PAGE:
Part Three of Soles, Heels and Toes: Charlie Hatch’s tips and trips to the cobbler plus Tom Payne on the virtues of ‘Hixopad’ heels

Huge thanks to Ron Wallwork for this discovery.

Ron’s personal Note: I think this piece is priceless. Its easy to forget that times were still hard for most people and value for money by way of durability, influenced most purchases.

I can relate to the rubber stick-on soles and recall that my father used to heel my shoes
with rubber from a car-tyre. Lamb’s wool available at any chemists was also used to fill
in the gaps mentioned, but blisters weren’t uncommon for several weeks when breaking in leather shoes. Another ‘wrinkle’, but one I never tried was to put the shoes on and soak your feet in a bowl of water. Yet another method of preventing blisters was to apply surgical spirit to the feet.

Race Shoes – an extract from a lengthy two-part article by Charlie Hatch in the RWR issues of 351/352 (Dec 71/Jan 72).

Charlie is number 7 on the photo. Ta to Roy Gunnett for clarification

The best shoes I ever wore, (I use them every day, I have several pairs) are Whitlock’s Roadmasters. Shoes are at their most  comfortable when they have been well worn. After a few miles I, personally, add a Woolworth’s lightweight stick-on sole. Its  renewal is the only way the sole is ever mended. The rubber grips the road, the leather of the shoe contributes firmness. When  renewing the heel, I use the concave type, its convex side in contact with road, of course. The descending foot rolls on it, as it  were. I think ‘Phillips’ are the only makers now. I stick them on with ‘Holdtite’ and use smaller nails than those provided.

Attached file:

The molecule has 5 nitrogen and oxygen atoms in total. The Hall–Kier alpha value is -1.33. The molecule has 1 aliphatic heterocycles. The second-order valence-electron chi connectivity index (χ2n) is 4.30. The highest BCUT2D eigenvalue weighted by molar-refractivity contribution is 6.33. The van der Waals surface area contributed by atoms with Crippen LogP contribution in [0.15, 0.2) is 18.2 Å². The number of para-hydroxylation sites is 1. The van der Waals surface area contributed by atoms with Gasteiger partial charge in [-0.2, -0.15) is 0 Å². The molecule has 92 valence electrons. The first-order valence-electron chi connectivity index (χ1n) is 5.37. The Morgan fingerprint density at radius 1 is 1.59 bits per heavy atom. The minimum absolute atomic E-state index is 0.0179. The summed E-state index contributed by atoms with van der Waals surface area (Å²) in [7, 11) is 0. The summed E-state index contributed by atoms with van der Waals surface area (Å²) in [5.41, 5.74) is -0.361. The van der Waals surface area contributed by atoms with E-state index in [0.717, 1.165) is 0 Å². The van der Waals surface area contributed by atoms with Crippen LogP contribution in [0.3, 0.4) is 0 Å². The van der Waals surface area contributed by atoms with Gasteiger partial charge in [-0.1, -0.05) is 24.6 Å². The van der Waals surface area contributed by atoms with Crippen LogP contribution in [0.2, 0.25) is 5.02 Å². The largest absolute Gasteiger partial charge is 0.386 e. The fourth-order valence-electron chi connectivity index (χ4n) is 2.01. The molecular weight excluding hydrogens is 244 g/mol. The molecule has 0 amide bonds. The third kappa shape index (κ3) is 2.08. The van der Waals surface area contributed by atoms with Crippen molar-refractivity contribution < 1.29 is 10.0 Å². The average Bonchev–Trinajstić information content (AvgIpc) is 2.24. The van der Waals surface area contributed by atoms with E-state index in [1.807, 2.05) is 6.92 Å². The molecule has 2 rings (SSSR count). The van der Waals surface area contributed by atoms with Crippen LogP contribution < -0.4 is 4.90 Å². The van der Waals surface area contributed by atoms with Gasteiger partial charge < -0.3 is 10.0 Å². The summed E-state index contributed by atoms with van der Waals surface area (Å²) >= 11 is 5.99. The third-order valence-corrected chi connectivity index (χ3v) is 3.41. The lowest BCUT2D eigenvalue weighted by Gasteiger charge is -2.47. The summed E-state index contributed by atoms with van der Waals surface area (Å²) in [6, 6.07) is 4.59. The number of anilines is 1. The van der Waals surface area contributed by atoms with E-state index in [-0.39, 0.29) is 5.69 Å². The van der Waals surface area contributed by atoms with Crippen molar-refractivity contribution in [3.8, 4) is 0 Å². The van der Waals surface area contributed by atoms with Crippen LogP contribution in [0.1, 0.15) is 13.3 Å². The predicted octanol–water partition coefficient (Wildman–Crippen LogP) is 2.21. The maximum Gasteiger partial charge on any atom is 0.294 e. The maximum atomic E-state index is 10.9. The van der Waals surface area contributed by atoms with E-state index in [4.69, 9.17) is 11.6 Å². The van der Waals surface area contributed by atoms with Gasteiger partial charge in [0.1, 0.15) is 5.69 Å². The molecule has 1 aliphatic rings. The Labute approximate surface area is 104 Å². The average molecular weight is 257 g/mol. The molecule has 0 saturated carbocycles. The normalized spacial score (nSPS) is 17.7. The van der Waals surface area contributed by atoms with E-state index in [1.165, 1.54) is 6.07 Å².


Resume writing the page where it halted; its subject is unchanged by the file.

Wooliies in Liverpool. Ta to the Liverpool Echo

It sometimes happens that around the heel of any shoe a slight gap occurs where the floor of the shoe, not having been pushed  tightly back enough. This can cause blisters. There are two remedies. Or you can use both in conjunction. 

Cut out the heel-half of a leather inner sole (which you can get a cobbler to make). Push it well back, even a bit up the back of  the heel and secure it by two or three firm nails at its instep end. 

The other remedy (I gave this ‘wrinkle’ to the Lancs WC’s ‘CONTACT’ when it came into being a few years ago and I think they  appreciated it) is, I think entirely my own idea. Fill in this tiny gap with clear Bostick and when it hardens, give it another coat  and then another. When it hardens you will have a smooth and well fitting bed for the heel. 

This is a most successful idea. The hardened Bostik wears as long the shoe, which with stick-on rubber soles, lasts for very  many years, its floor thus shaping itself better to the contours of the foot.

You can’t help wondering if Charlie would have been sponsored today by Woolworth’s and indeed the French firm, BOSTIK! More information about Charlie much appreciated.


Further to the Charlie’s thoughts on repairing shoes, Roy Gunnett has tracked down in a file of material bequeathed to the club by Harold Ogden, a nephew of Frank and Jim O’Neill an unsolicited testimonial from the great Tom Payne regarding the wearing qualities and benefits derived from the use of ‘Hixopad’ rubber heels. It is dated April 4th 1907. Tom states, I’ve been training hard to win a 24-mile walk promoted by the South Shield Recreation Committee. I succeeded in winning. During the whole of my training I have used your ‘Hixopad’ rubber heels, one pair usually lasting me three months and I walk on average 110 miles per week.

In exploring further Roy looked to see if you could still buy ‘Hixopad’ rubber heels and indeed you can! See above a great coloured advert for them dating back to the Edwardian times. In addition, Roy notes that for a part of Tom Payne’s career, as referenced in Harold’s file, he raced for the Lancashire Walking Club.

See here for an utterly wonderful article by Tim Erickson about Tom Payne, ‘the mighty atom’



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